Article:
Fernando reigns Orioles pour it on, 7-0 2-hitter, support at last bring first win since '90

May 19, 1993|By Peter Schmuck | Peter Schmuck,Staff Writer

No doubt, they were celebrating in the streets of Navajoa Mexico, last night, when word arrived that favorite son Fernando Valenzuela was on top of the world again.

They certainly were celebrating at Camden Yards, where Valenzuela pitched a game that was reminiscent of his glorious past and the Orioles scored a rain-shortened 7-0 victory over Cleveland that gave him his first win since Sept. 14, 1990.

Maybe it was not Fernandomania, but it was an incredible simulation. Valenzuela pitched a two-hit, eight-inning shutout -- finishing his amazing performance to the accompaniment of thunderclaps and a series of near-thunderous ovations from the crowd of 43,710.

His gem had to be cut short when thundershowers forced the umpires to call for the tarp after Valenzuela had retired the Indians in the eighth, but nothing could detract from a night that had been in the making since he signed with the Orioles on Feb. 27.

There were times when it seemed like his comeback was not going to take. He was hammered in his first Orioles start April 13 and did not pitch particularly well his second time out. But in what may have been a make-or-break performance, he bounced back with a solid seven innings May 1 and has been more effective in each outing since. The victory improved his record to 1-3 and dropped his ERA to 3.72.

"He showed us in spring training what he was capable of," manager Johnny Oates said. "The more he pitches, the better he looks and the more deceptive he is. He's got it all going for him right now."

"I said facetiously in spring training that lightning has been known to strike twice in the same place. We had [Rick] Sutcliffe last year and maybe Fernando can do the same thing for us this year. From what we've seen the last four outings, Fernando Valenzuela can pitch in any league he wants."

Valenzuela benefited from the Orioles' most productive offensive performance since the club scored 12 runs against Kansas City on April 30, but it wasn't necessary. He was nearly unhittable, pitching his 30th career shutout and his first since he threw a no-hitter against St. Louis on June 29, 1990.

"It's a win for me, but I think this is bigger for the team," Valenzuela said. "We needed that one. That was the Orioles I know. We had a couple of big innings. We scored some runs. I feel really good about that."

Perhaps they also will celebrate in the village of Changuinola, Panama, when word arrives that hometown hero Sherman Obando is doing quite well in his first major-league season. He contributed three hits and two RBI to one of the few truly uplifting evenings at Oriole Park this year.

The Orioles scored three times in the third inning -- two of them on a double by Obando -- to provide all the offensive help Valenzuela would need to even the four-game series at a game apiece. The club batted around a second time to score four times in the seventh inning and inadvertently may have prevented the game from going the distance.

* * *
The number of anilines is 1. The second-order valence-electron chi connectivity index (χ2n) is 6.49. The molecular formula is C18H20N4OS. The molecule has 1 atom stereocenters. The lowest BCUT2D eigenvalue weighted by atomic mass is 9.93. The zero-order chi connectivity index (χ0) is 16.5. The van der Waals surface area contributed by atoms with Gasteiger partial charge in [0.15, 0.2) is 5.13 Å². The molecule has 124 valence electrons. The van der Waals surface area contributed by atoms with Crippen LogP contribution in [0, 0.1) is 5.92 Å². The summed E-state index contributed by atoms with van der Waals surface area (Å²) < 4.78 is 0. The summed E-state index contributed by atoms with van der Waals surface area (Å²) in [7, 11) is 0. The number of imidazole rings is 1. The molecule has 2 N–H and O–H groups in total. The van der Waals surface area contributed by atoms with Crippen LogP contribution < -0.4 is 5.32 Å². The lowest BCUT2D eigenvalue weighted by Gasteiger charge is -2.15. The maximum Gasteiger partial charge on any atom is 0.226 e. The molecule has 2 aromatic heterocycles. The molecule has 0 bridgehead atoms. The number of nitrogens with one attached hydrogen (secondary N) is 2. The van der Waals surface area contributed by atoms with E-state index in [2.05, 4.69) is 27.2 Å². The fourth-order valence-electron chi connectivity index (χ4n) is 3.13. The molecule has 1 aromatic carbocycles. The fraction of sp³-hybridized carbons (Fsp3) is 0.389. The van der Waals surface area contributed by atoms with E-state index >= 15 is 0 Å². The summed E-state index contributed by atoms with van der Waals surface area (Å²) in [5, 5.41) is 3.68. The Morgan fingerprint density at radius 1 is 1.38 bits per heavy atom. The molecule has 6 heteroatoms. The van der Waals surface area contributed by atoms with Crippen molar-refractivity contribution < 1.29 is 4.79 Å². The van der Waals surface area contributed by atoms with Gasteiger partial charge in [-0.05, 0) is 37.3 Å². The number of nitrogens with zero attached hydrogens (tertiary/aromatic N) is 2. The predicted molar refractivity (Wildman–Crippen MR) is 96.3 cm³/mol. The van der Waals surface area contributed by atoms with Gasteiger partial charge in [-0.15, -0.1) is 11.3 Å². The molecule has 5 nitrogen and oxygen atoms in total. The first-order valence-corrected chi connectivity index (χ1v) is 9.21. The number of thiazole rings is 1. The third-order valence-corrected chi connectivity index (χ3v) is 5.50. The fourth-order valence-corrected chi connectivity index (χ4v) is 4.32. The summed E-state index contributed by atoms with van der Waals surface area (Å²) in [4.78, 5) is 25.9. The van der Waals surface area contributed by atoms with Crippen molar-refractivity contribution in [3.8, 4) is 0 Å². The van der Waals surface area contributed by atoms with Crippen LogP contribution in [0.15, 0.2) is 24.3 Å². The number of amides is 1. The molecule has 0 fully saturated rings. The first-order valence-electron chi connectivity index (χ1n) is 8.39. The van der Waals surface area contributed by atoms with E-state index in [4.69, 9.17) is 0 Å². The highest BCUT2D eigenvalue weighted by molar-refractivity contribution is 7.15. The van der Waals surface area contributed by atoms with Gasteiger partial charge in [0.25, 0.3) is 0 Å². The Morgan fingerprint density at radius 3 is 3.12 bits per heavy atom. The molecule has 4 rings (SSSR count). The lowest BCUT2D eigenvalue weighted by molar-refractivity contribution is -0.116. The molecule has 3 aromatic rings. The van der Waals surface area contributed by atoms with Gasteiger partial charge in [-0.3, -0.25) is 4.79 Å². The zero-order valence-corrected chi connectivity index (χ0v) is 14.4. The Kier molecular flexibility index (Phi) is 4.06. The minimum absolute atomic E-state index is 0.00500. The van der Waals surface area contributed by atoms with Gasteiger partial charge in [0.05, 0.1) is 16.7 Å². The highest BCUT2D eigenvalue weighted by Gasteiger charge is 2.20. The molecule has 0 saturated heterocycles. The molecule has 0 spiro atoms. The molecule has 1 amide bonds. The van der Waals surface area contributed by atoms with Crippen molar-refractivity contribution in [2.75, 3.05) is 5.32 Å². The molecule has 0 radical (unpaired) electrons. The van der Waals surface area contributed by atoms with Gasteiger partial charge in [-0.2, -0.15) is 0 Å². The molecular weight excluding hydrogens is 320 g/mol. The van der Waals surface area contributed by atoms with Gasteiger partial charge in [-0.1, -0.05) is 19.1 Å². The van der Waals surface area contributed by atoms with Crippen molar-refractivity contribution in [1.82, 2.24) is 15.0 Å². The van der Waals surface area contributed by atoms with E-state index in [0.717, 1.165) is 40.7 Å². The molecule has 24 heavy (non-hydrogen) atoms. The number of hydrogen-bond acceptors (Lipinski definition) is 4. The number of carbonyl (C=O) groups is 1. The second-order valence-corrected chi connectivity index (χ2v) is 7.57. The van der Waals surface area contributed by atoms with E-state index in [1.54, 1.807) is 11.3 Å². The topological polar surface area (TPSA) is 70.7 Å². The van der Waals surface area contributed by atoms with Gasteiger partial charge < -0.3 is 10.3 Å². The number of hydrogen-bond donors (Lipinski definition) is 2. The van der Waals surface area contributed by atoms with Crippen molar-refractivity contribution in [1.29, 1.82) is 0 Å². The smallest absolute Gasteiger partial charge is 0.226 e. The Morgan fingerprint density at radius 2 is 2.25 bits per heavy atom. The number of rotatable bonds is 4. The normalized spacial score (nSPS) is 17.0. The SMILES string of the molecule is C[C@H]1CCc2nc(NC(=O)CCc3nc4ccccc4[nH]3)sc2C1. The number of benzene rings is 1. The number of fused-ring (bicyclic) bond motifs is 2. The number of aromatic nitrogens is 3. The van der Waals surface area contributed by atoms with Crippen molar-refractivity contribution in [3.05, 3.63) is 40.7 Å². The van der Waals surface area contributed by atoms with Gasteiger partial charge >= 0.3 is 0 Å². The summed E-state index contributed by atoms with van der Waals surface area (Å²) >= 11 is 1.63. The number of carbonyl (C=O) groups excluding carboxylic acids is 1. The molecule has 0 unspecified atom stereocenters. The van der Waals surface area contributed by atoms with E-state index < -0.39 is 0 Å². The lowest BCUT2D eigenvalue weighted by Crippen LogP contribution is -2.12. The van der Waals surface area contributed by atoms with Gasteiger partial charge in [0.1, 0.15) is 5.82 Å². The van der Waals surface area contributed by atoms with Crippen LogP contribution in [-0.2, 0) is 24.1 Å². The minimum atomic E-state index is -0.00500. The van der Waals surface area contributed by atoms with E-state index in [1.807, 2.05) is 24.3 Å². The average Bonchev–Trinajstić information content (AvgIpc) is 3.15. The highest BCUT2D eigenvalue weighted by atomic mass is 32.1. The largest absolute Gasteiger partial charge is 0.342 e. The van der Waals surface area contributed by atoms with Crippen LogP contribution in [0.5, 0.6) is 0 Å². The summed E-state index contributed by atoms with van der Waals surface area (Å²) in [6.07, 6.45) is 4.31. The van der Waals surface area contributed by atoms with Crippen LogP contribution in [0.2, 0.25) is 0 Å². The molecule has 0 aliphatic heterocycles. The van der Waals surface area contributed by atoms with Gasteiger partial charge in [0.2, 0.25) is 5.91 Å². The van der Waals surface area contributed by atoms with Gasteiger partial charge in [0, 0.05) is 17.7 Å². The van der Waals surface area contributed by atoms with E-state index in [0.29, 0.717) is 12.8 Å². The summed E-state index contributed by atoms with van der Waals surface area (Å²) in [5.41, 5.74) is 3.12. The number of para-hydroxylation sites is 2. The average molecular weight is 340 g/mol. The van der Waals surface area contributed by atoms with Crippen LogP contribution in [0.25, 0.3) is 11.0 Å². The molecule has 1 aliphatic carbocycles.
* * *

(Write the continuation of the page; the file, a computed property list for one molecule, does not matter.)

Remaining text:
Valenzuela had given up just one hit through the first seven innings, but sat for an extended period while his teammates were assuring themselves of only their second victory in the past seven games. He returned to give up a leadoff double in the eighth before retiring the last three batters in order.

"I tried to keep the ball in on the hands of the power hitters," he said. "I think the last few games I've had good command of all my stuff. That's the difference. I used all my stuff and it was working pretty good."

The Orioles averted an unprecedented fourth straight home shutout when they broke through for three runs against Indians starter Matt Young in the third inning. The club had been blanked in the final two games of the previous homestand and were shut out on Monday night.

The last and only other time that had happened was in 1957, when the Indians and Chicago White Sox combined on three shutouts in a row at Memorial Stadium.

Young didn't figure to add to the string. He came into the game with an 0-1 record and a 6.88 ERA in four previous starts, and opposing hitters were batting a healthy .361 against him. But he extended the Orioles' scoreless innings streak at home to 29 before they batted around to take the lead in the third.

Brady Anderson started the rally with a soft, one-out single to right and Harold Reynolds dropped a perfect bunt single down )) the third-base line. Mark McLemore, who has been one of the club's most timely hitters, followed with a sharp single to right, but Anderson had to hold at third.

Cal Ripken came up with a chance to collect a handful of RBI, but he settled for a bases-loaded walk that had the twofold effect of putting the Orioles on top and prompting an argument that led to the ejection of Indians manager Mike Hargrove.

Young apparently felt that home-plate umpire Chuck Meriwether robbed him on a potential strikeout pitch. Hargrove was thrown out of the game for articulating that position during a visit to the mound.

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